a quirky look at London Life

Solitary Diner @ SeaFish Islington

See on Scoop.itLondon Food and Drink

Up along Upper Street (Islington) today, looking at the shoes in Gill Shoes, when I remember a street board I had seen on my last (looking for new shoes) reconnaissance mission – and I found it – SeaFish, two courses, £9.99 with a glass of Prosecco. I peruse the menu outside, am encouraged and go in.

Interesting place, really from the outside just another fish and chip shop with the fryer by the door as you come in but the seating down the back is country-chic and minimalist and you find yourself in an unpretentious, long narrow restaurant. The tables fascinated me, there was something peaceful about them, wooden and painted rough-ish white, I tried to conjure an adjective for them – maybe Irish farmhouse kitchen white. That satisfied me to some extent.

It was a fine lunch – mussels to start and linguine and clams for main course, the prosecco was delightful and the house sauvignon blanc very good indeed.

I would certainly recommend this place and not just for solitary diners.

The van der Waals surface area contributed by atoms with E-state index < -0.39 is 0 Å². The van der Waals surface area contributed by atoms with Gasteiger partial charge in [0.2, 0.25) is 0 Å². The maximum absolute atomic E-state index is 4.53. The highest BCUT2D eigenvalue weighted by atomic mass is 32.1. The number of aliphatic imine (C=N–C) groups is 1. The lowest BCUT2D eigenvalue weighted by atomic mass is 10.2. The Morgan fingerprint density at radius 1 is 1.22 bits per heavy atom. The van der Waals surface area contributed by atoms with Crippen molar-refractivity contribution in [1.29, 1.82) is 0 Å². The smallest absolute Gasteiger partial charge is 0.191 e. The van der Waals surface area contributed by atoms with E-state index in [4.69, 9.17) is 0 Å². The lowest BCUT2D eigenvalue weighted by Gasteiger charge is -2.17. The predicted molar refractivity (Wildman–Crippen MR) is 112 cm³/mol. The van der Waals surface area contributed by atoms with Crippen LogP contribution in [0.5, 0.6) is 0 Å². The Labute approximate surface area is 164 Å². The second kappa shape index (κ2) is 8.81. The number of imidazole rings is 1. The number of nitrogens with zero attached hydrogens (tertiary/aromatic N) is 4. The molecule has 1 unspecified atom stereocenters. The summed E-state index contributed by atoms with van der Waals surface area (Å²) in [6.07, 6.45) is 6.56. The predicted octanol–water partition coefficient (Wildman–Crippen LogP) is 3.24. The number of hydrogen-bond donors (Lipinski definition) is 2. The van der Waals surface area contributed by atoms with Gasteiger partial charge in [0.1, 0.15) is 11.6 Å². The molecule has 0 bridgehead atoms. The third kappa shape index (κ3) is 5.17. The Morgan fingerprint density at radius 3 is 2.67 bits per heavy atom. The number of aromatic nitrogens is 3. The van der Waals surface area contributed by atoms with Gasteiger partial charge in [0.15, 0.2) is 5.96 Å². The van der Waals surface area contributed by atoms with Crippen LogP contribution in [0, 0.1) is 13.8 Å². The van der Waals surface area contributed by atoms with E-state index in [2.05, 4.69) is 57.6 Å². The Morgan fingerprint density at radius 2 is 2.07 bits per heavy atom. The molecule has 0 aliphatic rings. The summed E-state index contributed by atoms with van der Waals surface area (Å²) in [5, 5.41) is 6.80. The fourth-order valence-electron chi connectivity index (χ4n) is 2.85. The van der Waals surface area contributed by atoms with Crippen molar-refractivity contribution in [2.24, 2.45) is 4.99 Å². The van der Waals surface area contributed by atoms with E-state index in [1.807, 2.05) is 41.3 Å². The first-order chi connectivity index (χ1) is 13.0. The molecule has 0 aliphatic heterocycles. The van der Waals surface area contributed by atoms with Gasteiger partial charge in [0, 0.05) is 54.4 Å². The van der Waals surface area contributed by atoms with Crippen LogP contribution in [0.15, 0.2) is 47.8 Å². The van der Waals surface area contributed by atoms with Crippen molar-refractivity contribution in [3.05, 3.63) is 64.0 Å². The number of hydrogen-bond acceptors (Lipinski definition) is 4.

However, the solitary diner aspect is important; if one is that sad fellow, you need to have something to look at – well the wall decor is simply framed menus of the many dishes cooked (Wed-Fri) by celebrity chef, Gennaro Schiano Lo Moriello. The furniture – as I have said – is restful, but what of human kind? The place was empty mid-afternoon when I visited but far away (from where I was sitting) was the doorway to the street, a narrow, upright rectangular and distant aperture. So between mouthfuls, one could see representatives of our human race, Islington-brand , hurry by as in a lantern slide …

Later, I went further along the street to (of all places) Romeo’s for an espresso and a gluten free cake. (£3.50) The espresso was small in quantity, indeed so small that it seemed to be merely painted on the bottom of the cup. I gently remonstrated with the uber-cool manager and he seemed delighted to give me a treble espresso at no extra charge which came to the amount in the cup that one gets free these days in any Waitrose with a Waitrose card. But, my dears, I suppose it’s all about quality on Upper Street!

On my way home I stopped off in West Hampstead (isn’t the Overland terrific!!) and again had a browse, this time in my favourite furniture emporium and there was a writer’s desk reduced from £800 to £400 and painted in that shabby white-washy farmhouse way. I asked the young sales consultant how one might describe such a style – “shabby chic” was his cool reply – ah well, a problem solved, I was stumbling on it!
And now another article is written but on my own – at home – white IKEA desk.

The Solitary Diner

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